Involuntary Unemployment and the Business Cycle
Lawrence J. Christiano, Mathias Trabandt, and Karl Walentin
CQER Working Paper 10-03
We propose a monetary model in which the unemployed satisfy the official U.S. definition of unemployment: people without jobs who are (1) currently making concrete efforts to find work and (2) willing and able to work. In addition, our model has the property that people searching for jobs are better off if they find a job than if they do not (that is, unemployment is involuntary). We integrate our model of involuntary unemployment into the simple new Keynesian framework with no capital and use the resulting model to discuss the concept of the nonaccelerating inflation rate of unemployment. We then integrate the model into a medium-sized DSGE model with capital and show that the resulting model does as well as existing models at accounting for the response of standard macroeconomic variables to monetary policy shocks and two technology shocks. In addition, the model does well at accounting for the response of the labor force and unemployment rate to the three shocks.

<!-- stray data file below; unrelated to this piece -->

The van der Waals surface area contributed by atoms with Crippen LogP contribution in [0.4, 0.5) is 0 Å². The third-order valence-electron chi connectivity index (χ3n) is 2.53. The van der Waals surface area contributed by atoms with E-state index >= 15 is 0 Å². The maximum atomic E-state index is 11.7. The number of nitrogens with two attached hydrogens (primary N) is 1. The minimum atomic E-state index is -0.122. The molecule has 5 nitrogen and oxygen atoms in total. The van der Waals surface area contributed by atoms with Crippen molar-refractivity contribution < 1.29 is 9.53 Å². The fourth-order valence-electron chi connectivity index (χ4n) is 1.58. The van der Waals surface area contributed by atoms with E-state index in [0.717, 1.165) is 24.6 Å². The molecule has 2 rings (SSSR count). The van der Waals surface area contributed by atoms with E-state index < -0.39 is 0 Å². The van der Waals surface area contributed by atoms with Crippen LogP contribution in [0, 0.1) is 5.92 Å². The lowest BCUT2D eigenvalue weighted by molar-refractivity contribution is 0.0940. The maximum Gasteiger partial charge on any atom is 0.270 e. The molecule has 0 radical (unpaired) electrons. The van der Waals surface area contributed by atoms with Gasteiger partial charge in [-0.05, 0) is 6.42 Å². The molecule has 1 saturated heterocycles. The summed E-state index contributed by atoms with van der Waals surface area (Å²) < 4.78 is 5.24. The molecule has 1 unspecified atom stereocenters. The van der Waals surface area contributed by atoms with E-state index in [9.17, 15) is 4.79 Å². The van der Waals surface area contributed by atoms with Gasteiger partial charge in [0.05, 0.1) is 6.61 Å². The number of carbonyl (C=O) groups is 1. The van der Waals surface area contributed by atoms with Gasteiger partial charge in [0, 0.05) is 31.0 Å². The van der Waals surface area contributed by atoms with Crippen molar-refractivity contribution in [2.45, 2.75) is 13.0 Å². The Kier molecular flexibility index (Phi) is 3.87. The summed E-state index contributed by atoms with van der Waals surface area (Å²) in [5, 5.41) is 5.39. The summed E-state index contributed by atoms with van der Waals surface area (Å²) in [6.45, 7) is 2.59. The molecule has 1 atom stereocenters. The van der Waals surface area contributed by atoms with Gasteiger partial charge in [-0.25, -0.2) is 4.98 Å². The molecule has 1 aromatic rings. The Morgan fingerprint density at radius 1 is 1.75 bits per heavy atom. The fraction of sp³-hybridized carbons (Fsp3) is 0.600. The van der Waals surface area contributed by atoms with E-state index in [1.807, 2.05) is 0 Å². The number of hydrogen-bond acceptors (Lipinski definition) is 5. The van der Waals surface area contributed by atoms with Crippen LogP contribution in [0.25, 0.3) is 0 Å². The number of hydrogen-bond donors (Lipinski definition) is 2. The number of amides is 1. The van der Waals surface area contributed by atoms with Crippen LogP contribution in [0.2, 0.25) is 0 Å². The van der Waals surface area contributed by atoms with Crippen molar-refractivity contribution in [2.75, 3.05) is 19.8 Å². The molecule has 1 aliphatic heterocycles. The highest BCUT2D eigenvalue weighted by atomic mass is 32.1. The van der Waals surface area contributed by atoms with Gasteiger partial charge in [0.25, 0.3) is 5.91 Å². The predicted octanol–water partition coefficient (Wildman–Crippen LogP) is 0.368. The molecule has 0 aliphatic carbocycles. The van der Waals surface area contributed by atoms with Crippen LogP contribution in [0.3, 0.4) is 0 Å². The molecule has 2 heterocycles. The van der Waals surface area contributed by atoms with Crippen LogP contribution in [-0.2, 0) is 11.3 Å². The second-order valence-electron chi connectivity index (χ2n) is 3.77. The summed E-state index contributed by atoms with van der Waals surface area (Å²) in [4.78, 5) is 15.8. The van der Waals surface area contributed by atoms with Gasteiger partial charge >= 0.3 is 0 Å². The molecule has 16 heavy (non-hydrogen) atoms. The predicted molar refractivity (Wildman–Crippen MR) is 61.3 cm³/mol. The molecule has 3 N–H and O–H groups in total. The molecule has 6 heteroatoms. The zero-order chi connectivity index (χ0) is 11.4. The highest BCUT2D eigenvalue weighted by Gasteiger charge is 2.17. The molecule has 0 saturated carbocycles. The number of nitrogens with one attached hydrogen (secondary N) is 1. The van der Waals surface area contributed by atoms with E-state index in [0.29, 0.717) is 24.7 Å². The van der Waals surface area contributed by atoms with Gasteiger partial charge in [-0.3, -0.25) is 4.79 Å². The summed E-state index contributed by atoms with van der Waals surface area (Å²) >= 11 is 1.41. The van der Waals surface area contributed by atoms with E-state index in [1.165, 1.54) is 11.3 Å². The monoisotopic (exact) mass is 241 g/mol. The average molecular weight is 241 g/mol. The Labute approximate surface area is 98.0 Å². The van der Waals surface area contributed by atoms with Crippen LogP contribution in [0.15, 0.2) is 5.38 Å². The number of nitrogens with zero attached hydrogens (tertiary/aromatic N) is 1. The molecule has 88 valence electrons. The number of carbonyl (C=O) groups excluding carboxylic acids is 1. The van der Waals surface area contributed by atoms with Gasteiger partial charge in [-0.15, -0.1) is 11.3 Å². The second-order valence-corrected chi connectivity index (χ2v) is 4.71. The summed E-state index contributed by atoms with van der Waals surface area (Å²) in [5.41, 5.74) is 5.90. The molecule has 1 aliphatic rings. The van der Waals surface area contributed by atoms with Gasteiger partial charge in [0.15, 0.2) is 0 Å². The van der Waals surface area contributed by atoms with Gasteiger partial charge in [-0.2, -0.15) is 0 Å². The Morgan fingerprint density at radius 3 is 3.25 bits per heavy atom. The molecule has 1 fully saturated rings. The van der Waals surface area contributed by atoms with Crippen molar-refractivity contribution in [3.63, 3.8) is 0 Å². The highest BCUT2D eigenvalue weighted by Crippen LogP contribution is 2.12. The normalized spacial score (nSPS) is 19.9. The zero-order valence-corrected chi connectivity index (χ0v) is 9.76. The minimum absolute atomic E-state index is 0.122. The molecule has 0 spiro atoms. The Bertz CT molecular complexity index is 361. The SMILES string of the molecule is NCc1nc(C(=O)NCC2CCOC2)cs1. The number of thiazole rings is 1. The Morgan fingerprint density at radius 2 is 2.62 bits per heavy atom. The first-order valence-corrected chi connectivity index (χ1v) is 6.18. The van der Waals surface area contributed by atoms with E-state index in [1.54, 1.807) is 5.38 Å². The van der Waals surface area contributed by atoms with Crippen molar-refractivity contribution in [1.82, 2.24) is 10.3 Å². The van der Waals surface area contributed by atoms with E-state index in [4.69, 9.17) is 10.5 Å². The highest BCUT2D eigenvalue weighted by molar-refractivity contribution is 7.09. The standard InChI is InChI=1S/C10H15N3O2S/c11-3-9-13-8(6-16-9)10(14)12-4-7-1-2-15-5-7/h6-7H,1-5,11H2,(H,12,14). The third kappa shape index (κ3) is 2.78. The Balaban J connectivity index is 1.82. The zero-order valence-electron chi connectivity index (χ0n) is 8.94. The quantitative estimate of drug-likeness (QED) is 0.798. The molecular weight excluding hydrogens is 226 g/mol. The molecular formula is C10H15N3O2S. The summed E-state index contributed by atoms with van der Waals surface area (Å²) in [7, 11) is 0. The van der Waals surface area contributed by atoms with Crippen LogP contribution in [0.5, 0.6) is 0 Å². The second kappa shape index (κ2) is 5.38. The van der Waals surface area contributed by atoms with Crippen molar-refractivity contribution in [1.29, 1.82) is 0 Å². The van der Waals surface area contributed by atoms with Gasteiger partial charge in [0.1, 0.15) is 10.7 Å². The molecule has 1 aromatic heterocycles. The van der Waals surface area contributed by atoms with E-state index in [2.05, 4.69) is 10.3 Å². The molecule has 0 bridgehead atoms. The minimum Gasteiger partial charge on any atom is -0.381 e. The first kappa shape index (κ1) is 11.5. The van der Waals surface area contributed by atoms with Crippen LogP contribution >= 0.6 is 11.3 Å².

JEL classification: E02, E3, E5, J2, J6
Key words: unemployment, job search, new Keynesian, nonaccelerating inflation rate of unemployment
The authors are grateful for the advice and comments of Gadi Barlevy, Marco Bassetto, Jeff Campbell, Martin Eichenbaum, Jonas Fisher, Jordi Gali, and Matthias Kehrig. They have also benefited from comments at the Journal of Economic Dynamics and Control Conference on Frontiers in Structural Macroeconomic Modeling: Thirty Years after "Macroeconomics and Reality" and Five Years after "Nominal Rigidities and the Dynamic Effects of a Shock to Monetary Policy," Hitotsubashi University, Tokyo, Japan, January 23, 2010. The views expressed here are the authors' and not necessarily those of the Executive Board of the European Central Bank, Sveriges Riksbank, the Federal Reserve Bank of Atlanta, or the Federal Reserve System. Any remaining errors are the authors' responsibility.
Please address questions regarding content to Lawrence J. Christiano, Department of Economics, Northwestern University, 2001 Sheridan Road, Evanston, IL 60208, and NBER, 847-491-8231, email@example.com; Mathias Trabandt, European Central Bank, Kaiserstrasse 29, 60311 Frankfurt am Main, Germany, and Sveriges Riksbank, 49-69-1344-6321, firstname.lastname@example.org; or Karl Walentin, Sveriges Riksbank, 103 37 Stockholm, Sweden, 46-8-787-0491, email@example.com.
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